If you watched the first two episodes of ‘‘The Last Dance’’ documentary about Michael Jordan and the Bulls on Sunday on ESPN, you likely had a lot of thoughts, reflections and emotions stirred up.
But here’s the takeaway that, when the screen went dark and your pondering set in, had to hit you like a hammer between the eyes: ‘‘Why was this the last dance?’’
Why was this the end?
What in the world?
The Jordan-led Bulls were on their way to winning their sixth NBA championship in eight seasons, and it had been stated before the first game was played that this would be the end of the road for the whole shebang.
General manager Jerry Krause had declared coach Phil Jackson was out. Because of that, Jordan was out. Scottie Pippen hated Krause so much by the end that he was more gone than gone. Loose-screw rebounding genius Dennis Rodman would have no value on a decimated team, so he was gone. So were Steve Kerr, Luc Longley, even Jud Buechler. It was surprising that Benny the Bull wasn’t sent packing, giant bags of popcorn in tow.
Think about it.
Here was Jordan, the greatest player in the history of the game, with the most dominant team of the modern era (I don’t include the old Bill Russell/Red Auerbach Celtics because of salaries, fewer teams, draft issues, etc.), yet the decision had been made to play one more season and cast it all to the wind.
The powers that be were essentially tired of winning. Or, more precisely, they had put a price on that continued success — a price they were unwilling to pay.
Even Bulls fans seemed to have grown oddly sated or, maybe predictably, bored with the sameness that came with being the best.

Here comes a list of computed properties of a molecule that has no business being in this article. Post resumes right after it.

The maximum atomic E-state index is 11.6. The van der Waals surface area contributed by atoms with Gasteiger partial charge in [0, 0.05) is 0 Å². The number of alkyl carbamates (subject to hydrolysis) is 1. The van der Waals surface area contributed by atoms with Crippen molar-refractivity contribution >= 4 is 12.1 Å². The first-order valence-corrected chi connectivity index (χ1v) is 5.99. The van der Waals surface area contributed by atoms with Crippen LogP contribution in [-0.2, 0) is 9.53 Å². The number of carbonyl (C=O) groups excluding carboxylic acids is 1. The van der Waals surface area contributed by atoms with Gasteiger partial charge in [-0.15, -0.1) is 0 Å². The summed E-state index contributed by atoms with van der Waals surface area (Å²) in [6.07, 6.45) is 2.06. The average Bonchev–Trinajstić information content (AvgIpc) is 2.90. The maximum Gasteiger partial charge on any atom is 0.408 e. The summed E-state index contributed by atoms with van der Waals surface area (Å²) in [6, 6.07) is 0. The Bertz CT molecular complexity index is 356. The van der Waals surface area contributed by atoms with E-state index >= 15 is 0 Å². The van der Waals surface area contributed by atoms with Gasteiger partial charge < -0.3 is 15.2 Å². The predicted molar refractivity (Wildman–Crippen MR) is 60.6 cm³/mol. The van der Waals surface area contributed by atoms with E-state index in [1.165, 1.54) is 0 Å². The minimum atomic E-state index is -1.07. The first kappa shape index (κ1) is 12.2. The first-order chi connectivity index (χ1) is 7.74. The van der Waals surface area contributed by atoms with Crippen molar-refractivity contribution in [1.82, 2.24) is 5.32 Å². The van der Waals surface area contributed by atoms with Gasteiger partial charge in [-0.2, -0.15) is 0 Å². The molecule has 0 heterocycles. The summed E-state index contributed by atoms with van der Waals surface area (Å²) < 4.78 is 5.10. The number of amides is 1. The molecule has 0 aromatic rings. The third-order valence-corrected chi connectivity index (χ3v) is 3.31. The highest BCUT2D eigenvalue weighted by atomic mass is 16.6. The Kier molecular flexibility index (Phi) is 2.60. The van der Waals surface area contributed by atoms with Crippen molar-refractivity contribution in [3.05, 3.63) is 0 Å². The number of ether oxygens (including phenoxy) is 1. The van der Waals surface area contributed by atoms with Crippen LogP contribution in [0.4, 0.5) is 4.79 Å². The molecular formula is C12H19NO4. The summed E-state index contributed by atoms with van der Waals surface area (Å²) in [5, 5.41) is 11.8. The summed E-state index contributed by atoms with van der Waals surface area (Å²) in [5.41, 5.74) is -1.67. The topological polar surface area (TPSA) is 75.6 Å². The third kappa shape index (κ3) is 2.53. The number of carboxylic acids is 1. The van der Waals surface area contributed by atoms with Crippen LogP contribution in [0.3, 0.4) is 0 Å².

I remember this well, and I never will forget it: There were hosts on Chicago sports radio talking about how fun and exciting a rebuild would be. They were tired of the soap opera that came with the dynamic of being the best team anywhere.
There was an element of reason to this, to which any critic can say: So how has that rebuild worked out some two decades later?
There are lessons here for all of us. What would you think now if the Bulls dumped a Hall of Fame coach, such as Jackson, for an untested college coach who liked to fish with the GM? Might there be an insurrection? Might fans question the sanity of management? Back then, however, there wasn’t that much resistance.
Six championships in eight years can do that to you. Viewing is passive. But to keep winning, Jordan had to live in a fury.
Of course, he was tired of the pressure. Of course, he had enemies (Krause being No. 1). Of course, he was aging. He would turn 35 during the 1997-98 season, the same age LeBron James is now. (Think James is done?) And remember, too, that he got so itchy for the game that he came back at 38 and played two more seasons for the Wizards.
Wouldn’t Chicagoans have preferred to see the nucleus of Jackson, Jordan, Pippen, Rodman, Toni Kukoc, Ron Harper and Kerr fade slowly into the sunset rather than detonate?
Maybe. Maybe not.
It will take all 10 episodes of ‘‘The Last Dance’’ to explain how and why this happened. Some viewers might say that it had to happen, that a certain critical mass of destructiveness had been achieved and that this ending was more like a lit fuse reaching its payload than an offloading of talent.
If you pay attention, you will see the breakup of the dynasty ultimately comes down to the ever-so-human issues of respect, will, power, anger, greed, vindictiveness and, above all, pride.
Great playwrights and novelists would have loved this assembled cast. Who needs King Lear when you’ve got Jerry Reinsdorf? Luke Skywalker when you have Jordan? Gollum when you have Krause?
We can look back and marvel. We can see the greatness on display and the sadness of the end drawing near. As with a mirror, what we see finally will be ourselves, reflected darkly.